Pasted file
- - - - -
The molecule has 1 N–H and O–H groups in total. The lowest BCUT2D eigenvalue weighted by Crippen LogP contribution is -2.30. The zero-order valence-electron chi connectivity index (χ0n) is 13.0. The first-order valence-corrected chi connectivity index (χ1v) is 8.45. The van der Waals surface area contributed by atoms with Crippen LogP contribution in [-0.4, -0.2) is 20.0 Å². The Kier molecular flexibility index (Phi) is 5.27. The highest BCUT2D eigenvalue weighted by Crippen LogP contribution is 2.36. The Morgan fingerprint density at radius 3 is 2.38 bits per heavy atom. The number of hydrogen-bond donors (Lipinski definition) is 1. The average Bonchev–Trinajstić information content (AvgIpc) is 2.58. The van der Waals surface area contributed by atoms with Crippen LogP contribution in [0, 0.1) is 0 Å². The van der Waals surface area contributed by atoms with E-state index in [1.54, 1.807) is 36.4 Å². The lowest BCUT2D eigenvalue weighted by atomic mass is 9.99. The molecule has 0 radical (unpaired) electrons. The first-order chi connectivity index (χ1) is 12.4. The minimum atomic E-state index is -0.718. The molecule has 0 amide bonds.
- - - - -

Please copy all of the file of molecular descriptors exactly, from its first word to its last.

The molecule has 1 N–H and O–H groups in total. The lowest BCUT2D eigenvalue weighted by Crippen LogP contribution is -2.30. The zero-order valence-electron chi connectivity index (χ0n) is 13.0. The first-order valence-corrected chi connectivity index (χ1v) is 8.45. The van der Waals surface area contributed by atoms with Crippen LogP contribution in [-0.4, -0.2) is 20.0 Å². The Kier molecular flexibility index (Phi) is 5.27. The highest BCUT2D eigenvalue weighted by Crippen LogP contribution is 2.36. The Morgan fingerprint density at radius 3 is 2.38 bits per heavy atom. The number of hydrogen-bond donors (Lipinski definition) is 1. The average Bonchev–Trinajstić information content (AvgIpc) is 2.58. The van der Waals surface area contributed by atoms with Crippen LogP contribution in [0, 0.1) is 0 Å². The van der Waals surface area contributed by atoms with E-state index in [1.54, 1.807) is 36.4 Å². The lowest BCUT2D eigenvalue weighted by atomic mass is 9.99. The molecule has 0 radical (unpaired) electrons. The first-order chi connectivity index (χ1) is 12.4. The minimum atomic E-state index is -0.718. The molecule has 0 amide bonds.